How Effective Is a Pap Smear for Detecting Cervical Cancer?

Screening measures like pap smears can make the detection of cervical cancer safe and painless. The U.S. Preventative Services Task Force (USPSTF) 2022 guidelines recommend that women receive a pap test every three years.

Pap smears are an essential tool in detecting cervical cancer during its early stages. Unfortunately, they are not foolproof, and it is possible to have a false negative or a false positive. It is estimated that 10 to 20 percent of pap smear results are false negatives, and a false negative is more common than a false positive.

A false negative is when you receive negative test results despite the presence of abnormal cells and a false positive is when you test positive despite no abnormal cells being present.

False results may not be the fault of the doctor performing the exam or the lab technicians. There are several uncontrollable diagnostic factors that may result in inaccurate results.

Factors in a False Negative

Cervical cancer can take years to develop. During this time, you might receive a false negative due to how few abnormal cells are present at the time of testing.

Other cells, such as blood or inflammatory cells, can potentially obscure the abnormal cells during collection.

It is also possible that the collection of cells during the pap smear was inadequate.

However, false negatives are not always catastrophic events, especially if the reason for the negative result was an extremely low level of abnormal cells. It is still possible cervical cancer will be caught while in its early stages, even after an initial false negative. If you experience potential cervical cancer symptoms despite recently having received a negative test result, it may be in your best interest to have a new pap smear performed.

Different Types of Cancerous Cells

A positive result from a pap test, while concerning, can mean several different things. The seriousness of the positive test result will generally be based on the cells discovered and their concentration.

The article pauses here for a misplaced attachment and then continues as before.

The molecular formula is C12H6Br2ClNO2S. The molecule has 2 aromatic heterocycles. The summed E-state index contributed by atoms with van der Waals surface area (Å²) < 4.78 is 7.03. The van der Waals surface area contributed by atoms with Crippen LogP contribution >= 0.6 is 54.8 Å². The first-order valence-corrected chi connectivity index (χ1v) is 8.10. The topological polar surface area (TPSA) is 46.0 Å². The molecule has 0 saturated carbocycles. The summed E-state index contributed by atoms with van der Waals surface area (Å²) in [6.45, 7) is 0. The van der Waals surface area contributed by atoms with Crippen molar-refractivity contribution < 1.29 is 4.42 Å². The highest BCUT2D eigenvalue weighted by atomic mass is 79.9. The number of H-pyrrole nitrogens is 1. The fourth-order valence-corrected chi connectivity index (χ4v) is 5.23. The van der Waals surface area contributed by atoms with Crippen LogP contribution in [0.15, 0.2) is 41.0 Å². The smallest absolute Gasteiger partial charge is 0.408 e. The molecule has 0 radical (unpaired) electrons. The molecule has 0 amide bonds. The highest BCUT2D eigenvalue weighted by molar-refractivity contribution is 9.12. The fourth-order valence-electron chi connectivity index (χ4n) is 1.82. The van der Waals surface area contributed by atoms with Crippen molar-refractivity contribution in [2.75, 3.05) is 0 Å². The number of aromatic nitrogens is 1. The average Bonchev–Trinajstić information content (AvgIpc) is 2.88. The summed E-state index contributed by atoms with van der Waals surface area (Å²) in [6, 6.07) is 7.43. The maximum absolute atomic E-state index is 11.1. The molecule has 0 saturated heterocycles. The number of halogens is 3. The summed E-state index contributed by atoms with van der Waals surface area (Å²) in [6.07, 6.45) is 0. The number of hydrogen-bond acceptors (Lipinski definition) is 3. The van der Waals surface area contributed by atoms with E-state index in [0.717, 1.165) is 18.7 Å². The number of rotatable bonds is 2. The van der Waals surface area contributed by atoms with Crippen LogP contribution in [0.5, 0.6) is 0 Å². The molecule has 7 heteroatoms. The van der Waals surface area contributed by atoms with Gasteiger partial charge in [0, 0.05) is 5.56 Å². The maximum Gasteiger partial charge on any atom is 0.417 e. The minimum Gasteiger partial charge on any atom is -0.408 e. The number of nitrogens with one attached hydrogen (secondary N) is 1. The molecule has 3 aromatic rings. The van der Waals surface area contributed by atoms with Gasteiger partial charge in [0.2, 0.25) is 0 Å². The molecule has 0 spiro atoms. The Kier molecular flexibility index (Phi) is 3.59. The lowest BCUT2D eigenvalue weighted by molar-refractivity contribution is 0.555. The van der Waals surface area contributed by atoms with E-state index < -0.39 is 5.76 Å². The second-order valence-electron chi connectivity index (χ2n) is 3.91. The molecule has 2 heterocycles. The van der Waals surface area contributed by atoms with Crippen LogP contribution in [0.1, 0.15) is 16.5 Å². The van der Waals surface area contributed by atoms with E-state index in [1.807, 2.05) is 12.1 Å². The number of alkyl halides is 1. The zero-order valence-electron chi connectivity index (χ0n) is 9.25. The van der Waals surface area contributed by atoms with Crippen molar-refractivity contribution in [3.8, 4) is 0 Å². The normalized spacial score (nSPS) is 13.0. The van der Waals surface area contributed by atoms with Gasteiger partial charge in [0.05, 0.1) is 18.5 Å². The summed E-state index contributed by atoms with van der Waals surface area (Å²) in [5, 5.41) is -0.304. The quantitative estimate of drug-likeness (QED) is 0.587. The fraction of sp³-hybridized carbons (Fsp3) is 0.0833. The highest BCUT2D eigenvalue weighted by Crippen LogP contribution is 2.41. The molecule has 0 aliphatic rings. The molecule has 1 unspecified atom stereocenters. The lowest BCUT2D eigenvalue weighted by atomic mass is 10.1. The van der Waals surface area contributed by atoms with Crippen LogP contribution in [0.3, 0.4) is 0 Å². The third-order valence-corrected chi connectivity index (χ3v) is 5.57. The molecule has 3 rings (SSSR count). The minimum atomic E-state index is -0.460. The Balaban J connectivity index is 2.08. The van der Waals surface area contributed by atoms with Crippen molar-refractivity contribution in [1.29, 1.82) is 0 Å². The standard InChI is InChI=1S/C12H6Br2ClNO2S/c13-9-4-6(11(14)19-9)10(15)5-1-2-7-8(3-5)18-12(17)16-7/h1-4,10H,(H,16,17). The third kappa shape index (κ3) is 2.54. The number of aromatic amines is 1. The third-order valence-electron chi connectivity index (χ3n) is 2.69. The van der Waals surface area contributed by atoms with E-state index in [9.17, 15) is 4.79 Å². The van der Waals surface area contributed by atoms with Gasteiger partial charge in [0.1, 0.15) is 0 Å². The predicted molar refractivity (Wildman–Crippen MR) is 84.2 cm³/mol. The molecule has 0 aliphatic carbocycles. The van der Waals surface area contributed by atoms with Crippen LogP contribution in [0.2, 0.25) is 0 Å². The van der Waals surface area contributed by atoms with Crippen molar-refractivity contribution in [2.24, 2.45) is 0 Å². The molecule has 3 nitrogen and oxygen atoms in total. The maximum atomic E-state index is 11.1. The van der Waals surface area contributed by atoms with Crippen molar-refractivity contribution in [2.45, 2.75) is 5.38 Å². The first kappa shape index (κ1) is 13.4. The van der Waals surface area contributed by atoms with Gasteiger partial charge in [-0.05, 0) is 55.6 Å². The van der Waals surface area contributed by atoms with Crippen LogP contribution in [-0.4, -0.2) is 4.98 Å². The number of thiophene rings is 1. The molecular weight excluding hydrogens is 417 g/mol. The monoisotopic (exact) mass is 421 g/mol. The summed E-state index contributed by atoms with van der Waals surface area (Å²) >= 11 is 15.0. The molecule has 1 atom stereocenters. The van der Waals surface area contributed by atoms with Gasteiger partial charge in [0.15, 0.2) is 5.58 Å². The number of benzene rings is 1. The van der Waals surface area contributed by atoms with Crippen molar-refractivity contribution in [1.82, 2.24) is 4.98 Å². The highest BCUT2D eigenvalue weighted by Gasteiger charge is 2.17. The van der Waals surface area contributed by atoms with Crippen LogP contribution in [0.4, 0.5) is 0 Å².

• Atypical Squamous Cells of Undetermined Significance (ASCUS): Atypical Squamous Cells of Undetermined Significance are the most common abnormal finding in a pap test. These abnormal cells can be indicative of several things, including a yeast infection. Other potential causes for ASCUS can be a benign growth, like a cyst, or they can be the result of low hormones.Atypical Squamous Cells of Undetermined Significance can also indicate the presence of certain strains of the human papillomavirus (HPV). In this case, your doctor may suggest an HPV test or a second pap smear to accurately gauge the significance of the results.
  • Squamous Intraepithelial Lesion (SIL): Squamous Intraepithelial Lesion is a term used to describe cells that might be precancerous. This term indicates a growth of abnormal cells on the cervix. These cells are classified as being either low grade or high grade depending on their shape and the risk of them developing into pre-cancerous cells.
  • Atypical Glandular Cells: Atypical glandular cells are the mucous cells that appear on your cervix. They can appear abnormal, but without further testing it will be unclear if they are cancerous.
  • Squamous Cell Cancer or Adenocarcinoma: Squamous Cell Cancer or Adenocarcinoma are terms that indicate extremely abnormal cells that likely indicate cancer is present.

After abnormal test results, your doctor might recommend several actions depending on the cells detected. They might want to perform a colposcopy, where they examine your tissue using special equipment, or they might recommend a biopsy. During a biopsy your doctor will collect a tissue sample to examine your cells more closely to ensure accurate analysis and diagnosis.

There are some things that you can do to prepare for your pap smear to ensure that your test results are as accurate as possible.

How to Prepare for a Pap Smear

Some actions make false results more likely, and it is recommended that you avoid doing these things in advance of receiving a pap smear.

  • Avoid vaginal intercourse and the introduction of any foreign materials two days prior to your pap smear. Foreign materials include douching, spermicides, lubricant or any other materials that might obscure pap smear results.
  • It is recommended that you do not schedule your pap smear during menstruation as blood and other tissues can make the detection of abnormal cells difficult.

Discover Compassionate Care at the Community Cancer Center in Rosburg, Oregon

We believe in providing the highest quality care to our patients and have an exceptional staff on hand. If you have been diagnosed with cervical cancer, call us at 541-673-2267 (ext. 5100) or send us a message to schedule an appointment.